17.5% of the Estonian population or one in six lived in relative poverty in 2011, says Statistisc Estonia. The percentage would be even higher if the income of the population had not been increasing and unemployment decreasing, said the agency.
Without social transfers such as state benefits and pensions, at-risk-of-poverty rate is as high as 40.1%. A person is considered to be at-risk-of-poverty if his or her monthly equalised disposable income was below 299 euros (280 euros in 2010).
The difference in income between the poorest and richest fifth of the population was 5.4-fold.
Compared to the previous year, it can be noticed that the%age of younger people who are living in relative poverty is decreasing, and that of persons aged 65 and older – increasing. In 2011, 21% of persons aged 18–24 and 17% of persons aged 65 and more lived in relative poverty (in 2010 – 22% and 13%, respectively). The important reason is the decreasing unemployment rate of younger age groups.
By type of household, the at-risk-of-poverty rate has increased the most in households of a single person aged 65 and over (by 9.8%) and decreased in households of a couple with three or more children (by 4.2%).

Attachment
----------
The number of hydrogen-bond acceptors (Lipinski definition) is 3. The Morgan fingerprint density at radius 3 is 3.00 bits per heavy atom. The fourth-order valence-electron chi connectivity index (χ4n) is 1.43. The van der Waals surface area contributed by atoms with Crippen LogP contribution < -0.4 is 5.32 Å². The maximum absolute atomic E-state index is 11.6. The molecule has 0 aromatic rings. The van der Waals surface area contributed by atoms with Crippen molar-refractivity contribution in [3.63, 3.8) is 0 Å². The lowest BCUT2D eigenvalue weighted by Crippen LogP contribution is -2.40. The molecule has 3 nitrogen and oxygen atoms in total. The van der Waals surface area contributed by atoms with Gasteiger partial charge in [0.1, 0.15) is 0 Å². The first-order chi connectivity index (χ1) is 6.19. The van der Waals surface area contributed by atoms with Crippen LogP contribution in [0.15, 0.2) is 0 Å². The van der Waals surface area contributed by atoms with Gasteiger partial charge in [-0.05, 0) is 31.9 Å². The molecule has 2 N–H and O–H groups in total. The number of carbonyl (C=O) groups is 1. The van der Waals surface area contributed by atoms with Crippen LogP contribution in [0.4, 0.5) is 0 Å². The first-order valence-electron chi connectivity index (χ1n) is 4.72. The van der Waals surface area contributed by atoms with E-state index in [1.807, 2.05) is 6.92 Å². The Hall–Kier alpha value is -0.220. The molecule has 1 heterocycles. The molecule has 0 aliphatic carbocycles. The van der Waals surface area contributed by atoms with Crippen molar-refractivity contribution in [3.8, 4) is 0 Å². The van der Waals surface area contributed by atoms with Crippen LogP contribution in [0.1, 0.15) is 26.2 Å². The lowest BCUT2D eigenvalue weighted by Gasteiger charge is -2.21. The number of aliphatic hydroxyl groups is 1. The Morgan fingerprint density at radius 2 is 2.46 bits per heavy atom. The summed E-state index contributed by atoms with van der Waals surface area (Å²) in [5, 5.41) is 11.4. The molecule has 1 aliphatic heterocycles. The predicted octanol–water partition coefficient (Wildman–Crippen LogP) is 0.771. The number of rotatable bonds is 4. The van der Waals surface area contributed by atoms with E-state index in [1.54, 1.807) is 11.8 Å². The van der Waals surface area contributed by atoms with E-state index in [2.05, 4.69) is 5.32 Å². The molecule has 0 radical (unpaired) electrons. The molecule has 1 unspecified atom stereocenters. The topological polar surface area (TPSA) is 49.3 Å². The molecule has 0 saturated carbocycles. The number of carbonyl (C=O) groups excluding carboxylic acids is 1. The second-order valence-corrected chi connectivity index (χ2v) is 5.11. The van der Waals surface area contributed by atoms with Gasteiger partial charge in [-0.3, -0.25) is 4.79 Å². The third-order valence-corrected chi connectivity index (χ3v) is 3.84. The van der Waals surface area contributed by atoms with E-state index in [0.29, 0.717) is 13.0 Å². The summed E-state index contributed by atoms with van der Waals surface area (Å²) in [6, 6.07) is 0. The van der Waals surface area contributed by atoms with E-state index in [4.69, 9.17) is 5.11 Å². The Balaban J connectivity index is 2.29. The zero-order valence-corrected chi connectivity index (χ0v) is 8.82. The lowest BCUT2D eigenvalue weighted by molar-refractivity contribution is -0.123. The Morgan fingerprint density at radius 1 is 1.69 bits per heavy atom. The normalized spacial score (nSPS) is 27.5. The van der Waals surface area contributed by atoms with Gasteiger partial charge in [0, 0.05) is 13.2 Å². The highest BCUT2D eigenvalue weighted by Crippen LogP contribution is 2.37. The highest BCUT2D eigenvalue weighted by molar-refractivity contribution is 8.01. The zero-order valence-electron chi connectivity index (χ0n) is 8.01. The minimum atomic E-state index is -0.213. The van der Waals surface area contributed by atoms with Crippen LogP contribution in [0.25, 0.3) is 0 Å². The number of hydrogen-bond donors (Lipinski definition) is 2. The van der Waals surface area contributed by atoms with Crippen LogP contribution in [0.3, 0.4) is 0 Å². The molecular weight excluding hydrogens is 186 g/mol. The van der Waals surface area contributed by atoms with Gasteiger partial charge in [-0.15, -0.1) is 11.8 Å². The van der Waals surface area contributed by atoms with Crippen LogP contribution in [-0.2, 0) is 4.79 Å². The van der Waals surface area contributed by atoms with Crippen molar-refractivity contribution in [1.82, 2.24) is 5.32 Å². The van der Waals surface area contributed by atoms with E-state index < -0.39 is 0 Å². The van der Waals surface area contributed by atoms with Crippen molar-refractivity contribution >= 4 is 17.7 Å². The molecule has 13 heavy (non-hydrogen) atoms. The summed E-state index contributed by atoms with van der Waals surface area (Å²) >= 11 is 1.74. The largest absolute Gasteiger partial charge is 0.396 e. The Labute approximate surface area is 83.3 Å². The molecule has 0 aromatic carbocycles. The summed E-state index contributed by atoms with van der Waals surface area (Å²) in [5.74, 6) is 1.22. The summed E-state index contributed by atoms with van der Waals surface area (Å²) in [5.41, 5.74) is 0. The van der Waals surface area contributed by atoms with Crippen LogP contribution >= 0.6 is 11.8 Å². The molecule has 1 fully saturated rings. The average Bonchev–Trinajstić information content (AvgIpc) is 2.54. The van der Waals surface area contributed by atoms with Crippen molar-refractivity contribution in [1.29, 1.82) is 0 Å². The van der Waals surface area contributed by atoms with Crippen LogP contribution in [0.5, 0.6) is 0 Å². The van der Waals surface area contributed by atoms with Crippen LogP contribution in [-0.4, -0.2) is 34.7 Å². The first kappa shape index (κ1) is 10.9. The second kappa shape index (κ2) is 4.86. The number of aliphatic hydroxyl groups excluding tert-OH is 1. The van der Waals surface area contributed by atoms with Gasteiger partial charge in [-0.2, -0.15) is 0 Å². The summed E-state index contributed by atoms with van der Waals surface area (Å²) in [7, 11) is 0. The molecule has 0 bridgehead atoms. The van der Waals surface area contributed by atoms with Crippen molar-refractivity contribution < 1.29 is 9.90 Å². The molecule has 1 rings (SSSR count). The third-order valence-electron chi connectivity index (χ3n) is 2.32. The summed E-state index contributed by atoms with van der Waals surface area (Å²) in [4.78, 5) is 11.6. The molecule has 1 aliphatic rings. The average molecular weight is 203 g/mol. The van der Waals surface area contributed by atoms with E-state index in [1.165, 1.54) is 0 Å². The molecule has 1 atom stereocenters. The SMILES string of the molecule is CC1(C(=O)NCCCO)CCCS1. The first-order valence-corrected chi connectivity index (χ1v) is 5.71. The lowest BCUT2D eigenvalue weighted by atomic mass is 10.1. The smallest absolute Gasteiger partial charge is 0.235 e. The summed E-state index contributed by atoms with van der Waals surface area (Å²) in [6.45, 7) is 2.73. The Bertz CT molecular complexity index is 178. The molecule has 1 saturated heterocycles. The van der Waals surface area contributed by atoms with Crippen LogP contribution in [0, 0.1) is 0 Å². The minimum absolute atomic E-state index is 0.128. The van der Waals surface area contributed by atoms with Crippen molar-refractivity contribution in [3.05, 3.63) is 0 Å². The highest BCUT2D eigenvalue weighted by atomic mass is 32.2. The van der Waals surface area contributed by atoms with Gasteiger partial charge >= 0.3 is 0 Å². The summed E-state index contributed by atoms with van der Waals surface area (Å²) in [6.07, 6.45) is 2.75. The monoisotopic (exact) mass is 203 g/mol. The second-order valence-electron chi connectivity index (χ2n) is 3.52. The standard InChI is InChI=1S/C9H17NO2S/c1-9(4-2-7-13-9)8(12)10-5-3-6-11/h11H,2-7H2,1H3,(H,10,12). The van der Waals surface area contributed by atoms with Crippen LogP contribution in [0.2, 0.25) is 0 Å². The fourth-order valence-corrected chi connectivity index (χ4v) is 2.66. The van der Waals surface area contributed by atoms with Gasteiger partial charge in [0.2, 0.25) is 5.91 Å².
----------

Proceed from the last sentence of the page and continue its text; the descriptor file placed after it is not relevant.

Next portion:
By regions, for the residents in Northeastern Estonia the at-risk-of-poverty rate was nearly three times higher than for the residents in Northern Estonia. Similarly, the poverty risk for people living in rural settlements is significantly higher than for people living in urban settlements.
The level of education significantly affects the remaining in risk of poverty. Of persons with basic or lower education every third was in the poorest and only every fifteenth was in the richest income quintile. At the same time one third of people with higher education belonged to the richest fifth. Therefore, the at-risk-of-poverty rate of persons with higher education (8.7%) was more than three times smaller than of persons with basic or lower education (26.6%). Higher level of education is an important presumption for the prevention of poverty.
The estimations are based on the Social Survey, which has been conducted by Statistics Estonia since 2004. In 2012, more than 5,400 households participated in the survey.